With such a Googleable name as Skinnyfromthe9, the New Jersey rapperâ€™s actual search results indeed pulls some eyebrow-raising articles.
Most recently, he was grouped amongst the seemingly routine (and fatal) rapper-involved shootings of 2020, although he emerged with his life. Several months prior to that July shooting, the 25-year-old said he was â€œset upâ€ for a chain-snatching â€” which virtually commemorated the year anniversary of a similar physical altercation.
He first captivated SoundCloud audiences in the late-2010s, brandishing that â€œIDGAFâ€ persona onto digital downloads â€” while earning the mug shots to separate the cap from the rap.
And while itâ€™s no secret agents of chaos are known to transfer negative energy into positively good music, studio focus appears to have alluded Skinnyfromthe9 on his new album, Love Me More. The 11-track offering smothers every moving sound with Auto-Tune in order to make it listenable, (similar to tolerating dry-ass fries through a sea of ketchup) while exposing the versatile artistâ€™s unwillingness (or inability) to craft meaningful music. â€¨â€¨
From the jump, Love Me More wastes opportunities to be deep and precise. Album opener â€œFarâ€ rides its hypnotic hums with scatterbrain thoughts of paranoia from the past shooting. But the songâ€™s off-beat crooning about smashing an ex-flame one last time reinforces the same hapless themes that bring down the albumâ€™s replay value completely.
The albumâ€™s closer, â€œImportant,â€ gives off acronym triggers as frivolous blurbs about â€œdiamonds on the neckâ€ and â€œcrashing the coupeâ€ does nothing to suggest a decent curtain call. Skinnyfromthe9â€™s envisions of â€œloveâ€ are mostly spurts of horniness in efforts to induce escapism, resulting in one pointless song after another. The mid-center filler track â€œGroupieâ€ is a prime example of crap-rap where Skinnyfromthe9 uses its starry, atmospheric chords to â€œskeetâ€ in a fanâ€™s face â€” before ghosting the track midway, leaving the trackâ€™s stock sound limitations to fade into the Fruity Loops abyss.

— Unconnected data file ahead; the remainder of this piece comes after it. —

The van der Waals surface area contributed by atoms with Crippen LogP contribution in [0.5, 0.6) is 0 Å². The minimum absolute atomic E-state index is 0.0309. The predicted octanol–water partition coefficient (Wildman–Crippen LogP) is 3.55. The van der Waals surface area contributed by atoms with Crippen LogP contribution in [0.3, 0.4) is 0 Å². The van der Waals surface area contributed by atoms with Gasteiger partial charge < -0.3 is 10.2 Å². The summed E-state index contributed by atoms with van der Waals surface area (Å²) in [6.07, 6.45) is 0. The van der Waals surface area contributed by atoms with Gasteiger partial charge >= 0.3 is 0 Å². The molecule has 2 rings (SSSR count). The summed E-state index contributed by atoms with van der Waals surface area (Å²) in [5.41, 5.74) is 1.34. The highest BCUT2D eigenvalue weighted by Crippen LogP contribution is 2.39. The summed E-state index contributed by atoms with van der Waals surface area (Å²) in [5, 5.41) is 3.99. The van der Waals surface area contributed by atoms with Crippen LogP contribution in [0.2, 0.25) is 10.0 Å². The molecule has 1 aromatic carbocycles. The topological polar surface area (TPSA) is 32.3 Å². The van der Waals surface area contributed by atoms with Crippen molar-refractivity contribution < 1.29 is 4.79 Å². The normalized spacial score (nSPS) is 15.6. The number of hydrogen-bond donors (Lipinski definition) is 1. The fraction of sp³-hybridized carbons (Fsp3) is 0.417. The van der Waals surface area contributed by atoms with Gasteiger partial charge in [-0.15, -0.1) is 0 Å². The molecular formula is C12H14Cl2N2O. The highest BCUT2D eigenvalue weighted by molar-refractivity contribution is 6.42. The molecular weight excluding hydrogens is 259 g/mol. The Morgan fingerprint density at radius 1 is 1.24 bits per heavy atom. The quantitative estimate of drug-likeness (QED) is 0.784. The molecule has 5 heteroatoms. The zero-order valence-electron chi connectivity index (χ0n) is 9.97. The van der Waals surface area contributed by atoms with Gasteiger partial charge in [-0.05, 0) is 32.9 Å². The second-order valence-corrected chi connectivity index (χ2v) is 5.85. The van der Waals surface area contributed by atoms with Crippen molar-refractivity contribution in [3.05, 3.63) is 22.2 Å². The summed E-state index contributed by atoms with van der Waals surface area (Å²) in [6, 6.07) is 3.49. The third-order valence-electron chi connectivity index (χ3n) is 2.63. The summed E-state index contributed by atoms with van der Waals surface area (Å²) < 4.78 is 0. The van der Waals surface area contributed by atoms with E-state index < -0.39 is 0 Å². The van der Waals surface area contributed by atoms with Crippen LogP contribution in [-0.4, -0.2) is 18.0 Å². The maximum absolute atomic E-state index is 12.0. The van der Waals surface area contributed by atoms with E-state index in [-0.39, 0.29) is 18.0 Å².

Love Me More sounds largely unfinished, as in a late-night studio session good idea turned bad once it was uploaded onto Spotify. (The aforementioned â€œImportantâ€ literally flatlines with 90 seconds of dead instrumentation to spare.) Despite its low-quality, Skinnyfromthe9 does maintain solid artistic prose throughout the project. A track like â€œMeâ€ smoothly patches together blocks of catchy melodies, despite the generic mentions of â€œracksâ€ and â€œflexinâ€™.â€ And despite going against the albumâ€™s vision, â€œLove Is Fakeâ€ ranks as the most complete record, as the jolts of electronica get eaten alive atop an untamed flow.
While Love Me More wonâ€™t put Skinnyfromthe9 back into notable rap conversations, it does prove he can benefit from or be a beneficiary to the right musical situation with the right resources.
That is if heâ€™s done absorbing all the hate out of the streets.
Damn, it costs you nothing to not pay attention!
Even with a 2.3 rating for this particular album, we find that hard to believe â€” but go awf!